One year ago, we published the results of our Wellness Survey describing the sources of stress and joy for our respondents, and our editorial focused on increasing resiliency to better manage stressors inside and outside the workplace. Three years ago, the Quadruple Aim was crafted, adding workplace health to the Institute for Healthcare Improvement (IHI)'s Triple Aim, and our editorial centered on the obvious connection to the nursing workforce. Has anything changed in 3 years?
At the very least, it seems that everyone is more attentive to healthcare provider burnout. Press Ganey recently published the white paper “Burnout and Resilience: A Framework for Data Analysis and a Positive Path Forward” and the IHI produced the “Framework for Improving Joy in Work.” The National Academy of Medicine has created intraprofessional working groups as part of its Action Collaborative on Clinician Well-Being and Resilience. And the American Nurses Association's Healthy Nurse, Healthy Nation initiative is in its second year, paying attention to both physical health and quality of life.
Will awareness and this call to action bring back joyful practice? I hope so. I can't imagine either leadership or clinical practice without joy. For a profession that's all about making a difference in people's lives, enjoying our work seems like a critical component. Maybe joy is a close cousin to employee engagement—the holy grail of performance improvement, workforce productivity, and even shared governance.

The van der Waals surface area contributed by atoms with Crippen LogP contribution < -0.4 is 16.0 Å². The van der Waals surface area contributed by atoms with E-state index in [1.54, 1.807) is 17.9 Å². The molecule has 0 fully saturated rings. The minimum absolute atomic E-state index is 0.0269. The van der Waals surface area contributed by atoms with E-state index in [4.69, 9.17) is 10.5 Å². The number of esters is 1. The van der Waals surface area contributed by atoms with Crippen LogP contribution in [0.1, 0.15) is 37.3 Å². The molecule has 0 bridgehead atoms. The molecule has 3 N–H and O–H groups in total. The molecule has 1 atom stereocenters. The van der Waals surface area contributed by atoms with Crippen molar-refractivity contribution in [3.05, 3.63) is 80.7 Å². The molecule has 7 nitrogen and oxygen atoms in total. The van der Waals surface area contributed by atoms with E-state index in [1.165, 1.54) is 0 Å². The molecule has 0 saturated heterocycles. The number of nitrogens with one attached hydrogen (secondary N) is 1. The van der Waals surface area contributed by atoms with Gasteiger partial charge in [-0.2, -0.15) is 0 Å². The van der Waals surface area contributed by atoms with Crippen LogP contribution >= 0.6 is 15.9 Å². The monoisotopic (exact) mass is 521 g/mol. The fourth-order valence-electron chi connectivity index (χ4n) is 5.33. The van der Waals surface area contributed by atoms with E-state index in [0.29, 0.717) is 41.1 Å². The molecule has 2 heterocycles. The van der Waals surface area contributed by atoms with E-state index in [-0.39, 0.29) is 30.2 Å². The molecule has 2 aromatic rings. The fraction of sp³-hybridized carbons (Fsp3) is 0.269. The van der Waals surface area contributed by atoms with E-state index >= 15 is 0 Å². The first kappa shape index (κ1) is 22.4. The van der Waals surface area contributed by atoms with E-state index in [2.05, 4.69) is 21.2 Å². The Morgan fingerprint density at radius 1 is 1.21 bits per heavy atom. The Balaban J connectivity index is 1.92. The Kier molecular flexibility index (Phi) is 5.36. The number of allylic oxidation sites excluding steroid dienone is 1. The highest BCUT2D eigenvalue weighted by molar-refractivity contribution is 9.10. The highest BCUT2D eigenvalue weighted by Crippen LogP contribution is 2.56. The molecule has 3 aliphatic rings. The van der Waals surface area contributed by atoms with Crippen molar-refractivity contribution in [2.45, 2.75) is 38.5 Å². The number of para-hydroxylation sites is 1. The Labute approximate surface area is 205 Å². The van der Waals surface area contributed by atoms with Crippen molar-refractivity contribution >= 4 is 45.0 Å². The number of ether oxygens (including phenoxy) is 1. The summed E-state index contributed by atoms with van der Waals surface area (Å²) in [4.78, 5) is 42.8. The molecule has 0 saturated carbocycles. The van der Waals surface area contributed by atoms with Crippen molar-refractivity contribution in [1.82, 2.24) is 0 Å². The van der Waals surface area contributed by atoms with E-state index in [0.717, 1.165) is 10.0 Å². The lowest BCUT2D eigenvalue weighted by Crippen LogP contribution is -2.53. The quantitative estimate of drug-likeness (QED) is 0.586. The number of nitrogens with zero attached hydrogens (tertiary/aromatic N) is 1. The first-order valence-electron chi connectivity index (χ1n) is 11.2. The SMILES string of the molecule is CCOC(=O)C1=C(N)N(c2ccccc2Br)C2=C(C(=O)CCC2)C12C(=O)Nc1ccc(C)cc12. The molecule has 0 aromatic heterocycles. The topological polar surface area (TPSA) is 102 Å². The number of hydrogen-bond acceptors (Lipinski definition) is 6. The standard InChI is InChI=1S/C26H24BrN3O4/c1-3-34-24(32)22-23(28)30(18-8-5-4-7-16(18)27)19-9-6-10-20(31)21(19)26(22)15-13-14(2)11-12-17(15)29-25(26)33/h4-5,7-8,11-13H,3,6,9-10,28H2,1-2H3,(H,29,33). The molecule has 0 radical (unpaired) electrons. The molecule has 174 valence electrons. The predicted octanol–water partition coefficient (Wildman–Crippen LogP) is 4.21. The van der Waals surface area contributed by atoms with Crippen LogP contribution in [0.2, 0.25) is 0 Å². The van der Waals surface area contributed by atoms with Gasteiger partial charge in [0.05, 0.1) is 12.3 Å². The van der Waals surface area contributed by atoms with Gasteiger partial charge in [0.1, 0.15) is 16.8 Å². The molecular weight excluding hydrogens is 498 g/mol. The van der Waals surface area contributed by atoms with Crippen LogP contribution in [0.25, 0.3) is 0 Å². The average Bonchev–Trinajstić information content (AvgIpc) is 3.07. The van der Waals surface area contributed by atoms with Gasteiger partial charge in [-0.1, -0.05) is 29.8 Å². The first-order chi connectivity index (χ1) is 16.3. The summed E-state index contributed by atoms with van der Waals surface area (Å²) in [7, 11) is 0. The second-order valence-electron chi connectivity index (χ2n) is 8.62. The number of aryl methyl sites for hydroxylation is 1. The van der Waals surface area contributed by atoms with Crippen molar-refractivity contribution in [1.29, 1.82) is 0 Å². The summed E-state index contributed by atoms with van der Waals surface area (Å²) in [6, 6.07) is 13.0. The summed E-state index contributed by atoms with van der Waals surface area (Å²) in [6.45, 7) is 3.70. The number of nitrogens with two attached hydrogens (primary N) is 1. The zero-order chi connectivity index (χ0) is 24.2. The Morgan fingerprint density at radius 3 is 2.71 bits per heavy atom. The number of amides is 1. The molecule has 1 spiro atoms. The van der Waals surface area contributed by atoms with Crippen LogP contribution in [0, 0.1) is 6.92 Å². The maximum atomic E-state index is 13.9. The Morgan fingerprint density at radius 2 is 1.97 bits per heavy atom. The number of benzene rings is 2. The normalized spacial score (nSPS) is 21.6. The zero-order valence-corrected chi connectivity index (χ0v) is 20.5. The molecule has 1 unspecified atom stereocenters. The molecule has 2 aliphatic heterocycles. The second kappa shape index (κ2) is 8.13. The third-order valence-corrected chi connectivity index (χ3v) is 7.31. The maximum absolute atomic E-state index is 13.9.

Of course, we're talking about a balance between job stressors and work rewards. As a “glass half full” person, I'm always looking at the bright side. Is that fair to staff members who are struggling with stressors and feeling half empty? Probably not. As leaders, we must identify and assess regularly, as well as drive change and manage workplace stressors at the individual, department, and organizational levels.
The electronic medical record has received bad press lately for adding strain to the work environment: its tedium, detail, lack of intuitiveness to how clinicians think or work, connectivity issues, and more. Some of this is related to burdensome regulations and accreditation standards, legal expectations, the “click this or get dinged” (hundreds of times per shift) method, and the “if it isn't documented, it isn't done” approach. Many of our staff members would agree with this issue and there are many organizations working on it.
There are numerous other ways you can help restore, maintain, and elevate joyful practice within your sphere of influence. What about teamwork, staffing, finding meaning, recognition, listening, participative decision-making, wellness, barrier reduction, and every other element of healthy work and professional practice environments? We can and must look for and tackle them all.
And let's not forget simply having fun at work. When I visit a unit or department and see smiles or even team playfulness, or spot their celebratory social media posts, I know they're experiencing joy at work. Are you?
I like the positive approach, focusing on joy rather than burnout. There's shared accountability for joyful practice just like everything else we do. Let's join in total support of the remarkable attention that joy is receiving. It has the power to advance true patient-centeredness, our nation's health, and workforce well-being. Joyful practice is a call to action we can all endorse wholeheartedly.